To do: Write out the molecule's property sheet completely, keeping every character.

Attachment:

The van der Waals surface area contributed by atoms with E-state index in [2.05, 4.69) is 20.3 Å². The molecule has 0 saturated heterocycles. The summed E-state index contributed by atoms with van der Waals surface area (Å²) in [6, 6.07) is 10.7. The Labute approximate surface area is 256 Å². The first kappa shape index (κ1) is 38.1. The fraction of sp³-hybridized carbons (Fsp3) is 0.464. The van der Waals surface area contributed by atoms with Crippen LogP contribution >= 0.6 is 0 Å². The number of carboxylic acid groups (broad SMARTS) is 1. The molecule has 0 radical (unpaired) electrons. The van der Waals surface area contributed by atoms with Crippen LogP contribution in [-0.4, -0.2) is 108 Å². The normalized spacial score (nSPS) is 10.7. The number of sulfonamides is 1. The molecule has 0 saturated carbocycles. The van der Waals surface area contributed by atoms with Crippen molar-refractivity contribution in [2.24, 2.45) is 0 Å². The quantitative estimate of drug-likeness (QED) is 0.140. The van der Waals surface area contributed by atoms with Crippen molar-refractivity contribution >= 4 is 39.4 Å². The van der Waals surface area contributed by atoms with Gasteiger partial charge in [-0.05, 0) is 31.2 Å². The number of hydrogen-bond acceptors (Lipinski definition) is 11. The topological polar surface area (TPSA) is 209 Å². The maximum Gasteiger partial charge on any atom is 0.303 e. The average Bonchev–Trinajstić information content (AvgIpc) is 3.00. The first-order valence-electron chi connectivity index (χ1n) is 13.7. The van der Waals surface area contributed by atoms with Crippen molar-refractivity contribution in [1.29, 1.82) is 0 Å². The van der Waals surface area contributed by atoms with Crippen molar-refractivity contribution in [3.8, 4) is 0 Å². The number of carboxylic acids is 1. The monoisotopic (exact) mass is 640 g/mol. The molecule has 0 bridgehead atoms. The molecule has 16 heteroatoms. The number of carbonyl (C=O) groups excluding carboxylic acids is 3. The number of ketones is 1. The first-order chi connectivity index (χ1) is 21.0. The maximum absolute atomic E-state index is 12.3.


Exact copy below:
The van der Waals surface area contributed by atoms with E-state index in [2.05, 4.69) is 20.3 Å². The molecule has 0 saturated heterocycles. The summed E-state index contributed by atoms with van der Waals surface area (Å²) in [6, 6.07) is 10.7. The Labute approximate surface area is 256 Å². The first kappa shape index (κ1) is 38.1. The fraction of sp³-hybridized carbons (Fsp3) is 0.464. The van der Waals surface area contributed by atoms with Crippen LogP contribution >= 0.6 is 0 Å². The number of carboxylic acid groups (broad SMARTS) is 1. The molecule has 0 radical (unpaired) electrons. The van der Waals surface area contributed by atoms with Crippen LogP contribution in [-0.4, -0.2) is 108 Å². The normalized spacial score (nSPS) is 10.7. The number of sulfonamides is 1. The molecule has 0 saturated carbocycles. The van der Waals surface area contributed by atoms with Crippen molar-refractivity contribution in [2.24, 2.45) is 0 Å². The quantitative estimate of drug-likeness (QED) is 0.140. The van der Waals surface area contributed by atoms with Crippen molar-refractivity contribution >= 4 is 39.4 Å². The van der Waals surface area contributed by atoms with Gasteiger partial charge in [-0.05, 0) is 31.2 Å². The number of hydrogen-bond acceptors (Lipinski definition) is 11. The topological polar surface area (TPSA) is 209 Å². The maximum Gasteiger partial charge on any atom is 0.303 e. The average Bonchev–Trinajstić information content (AvgIpc) is 3.00. The first-order valence-electron chi connectivity index (χ1n) is 13.7. The van der Waals surface area contributed by atoms with Crippen molar-refractivity contribution in [1.29, 1.82) is 0 Å². The van der Waals surface area contributed by atoms with Crippen molar-refractivity contribution in [3.8, 4) is 0 Å². The number of carboxylic acids is 1. The monoisotopic (exact) mass is 640 g/mol. The molecule has 0 bridgehead atoms. The molecule has 16 heteroatoms. The number of carbonyl (C=O) groups excluding carboxylic acids is 3. The number of ketones is 1. The first-order chi connectivity index (χ1) is 21.0. The maximum absolute atomic E-state index is 12.3.